Biologically evolved materials are often used as inspiration in the both the development of new materials as well as examinations into the underlying physical principles governing their general behavior. One prominent example stems from the highly dynamic cytoskeleton of eukaryotic cells, where consideration of its biopolymer constituents such as actin and microtubules along with their respective sets of modulatory proteins and motors has inspired a deeper understanding of soft polymer-based materials [1-4]. In this case, a major limitation lies in the molecular toolbox provided by naturally occurring biological systems, which has been highly optimized through evolutionary processes to carry out the necessary functions of cells. The inability to deterministically modulate or "program" basic properties such as biopolymer stiffness and interaction strengths hinders a meticulous examination of parameter space, and the subsequent potential for developing new classes of materials.
Using the semiflexible cytoskeletal filamentous polymer actin as inspiration, we seek to circumvent these limitations using model systems assembled from programmable materials such as DNA and peptides. Nanorods with similar dimensions and mechanical properties as actin filaments can be constructed from small sets of specially designed DNA strands . Properties such as stiffness and inter-filament attraction (i.e. crosslinking) can be controlled through the design of the set of DNA strands . When assembled at concentrations approaching the threshold for liquid crystalline ordering in the presence of a bundle-inducing molecule such as polyethylene glycol (PEG), we observe distinct network-like ordered phases reminiscent to those previously characterized in systems based on actin [3,4] or microtubules . In contrast, in lower concentrated "entangled" regimes, networks displaying viscoelastic properties reminiscent of those arising from natural cytoskeletal biopolymers can be generated and systematically modulated according to choice of network constituents.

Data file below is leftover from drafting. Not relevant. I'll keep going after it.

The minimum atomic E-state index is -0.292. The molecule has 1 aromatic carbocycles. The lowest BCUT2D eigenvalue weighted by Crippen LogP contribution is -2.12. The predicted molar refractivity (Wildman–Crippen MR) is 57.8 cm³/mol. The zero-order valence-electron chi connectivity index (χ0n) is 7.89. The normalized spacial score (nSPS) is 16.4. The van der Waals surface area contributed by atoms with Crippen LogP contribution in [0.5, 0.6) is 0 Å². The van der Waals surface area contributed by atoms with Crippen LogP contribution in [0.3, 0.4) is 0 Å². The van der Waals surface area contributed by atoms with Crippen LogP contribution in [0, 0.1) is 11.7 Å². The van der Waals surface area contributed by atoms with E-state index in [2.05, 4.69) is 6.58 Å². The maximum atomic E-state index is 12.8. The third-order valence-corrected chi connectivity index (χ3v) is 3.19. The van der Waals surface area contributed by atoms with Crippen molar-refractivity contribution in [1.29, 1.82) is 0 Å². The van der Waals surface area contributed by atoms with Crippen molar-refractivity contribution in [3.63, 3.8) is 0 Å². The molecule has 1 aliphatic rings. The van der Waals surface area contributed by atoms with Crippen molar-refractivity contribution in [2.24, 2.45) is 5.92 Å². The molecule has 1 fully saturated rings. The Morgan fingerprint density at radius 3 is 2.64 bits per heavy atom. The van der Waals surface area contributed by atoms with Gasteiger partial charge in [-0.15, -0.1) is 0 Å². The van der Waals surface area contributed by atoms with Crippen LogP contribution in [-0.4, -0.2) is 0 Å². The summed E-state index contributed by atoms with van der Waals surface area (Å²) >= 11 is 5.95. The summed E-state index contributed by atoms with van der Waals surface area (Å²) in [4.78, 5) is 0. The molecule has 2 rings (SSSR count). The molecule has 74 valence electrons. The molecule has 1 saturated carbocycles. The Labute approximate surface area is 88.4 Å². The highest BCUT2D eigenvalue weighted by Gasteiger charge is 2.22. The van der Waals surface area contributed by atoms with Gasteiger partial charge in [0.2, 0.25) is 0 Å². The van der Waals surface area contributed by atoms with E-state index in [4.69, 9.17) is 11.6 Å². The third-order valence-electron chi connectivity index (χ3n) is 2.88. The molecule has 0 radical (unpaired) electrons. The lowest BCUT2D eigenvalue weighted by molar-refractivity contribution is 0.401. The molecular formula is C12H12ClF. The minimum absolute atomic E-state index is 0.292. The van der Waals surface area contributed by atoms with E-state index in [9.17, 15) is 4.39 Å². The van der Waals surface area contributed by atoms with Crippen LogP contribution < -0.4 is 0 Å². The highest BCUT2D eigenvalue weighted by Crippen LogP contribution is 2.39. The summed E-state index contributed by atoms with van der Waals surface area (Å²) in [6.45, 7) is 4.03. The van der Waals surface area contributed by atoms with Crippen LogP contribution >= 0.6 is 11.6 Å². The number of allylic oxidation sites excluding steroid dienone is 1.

Left - bundle-induced ordering of DNA tubes at concentration estimated near nematic threshold (16µM/DNA strand). Right - Elastic (blue) and viscous (red) moduli of DNA tube network in entangled regime (4µM/DNA strand) showing elastic plateau modulus over 4 decades.
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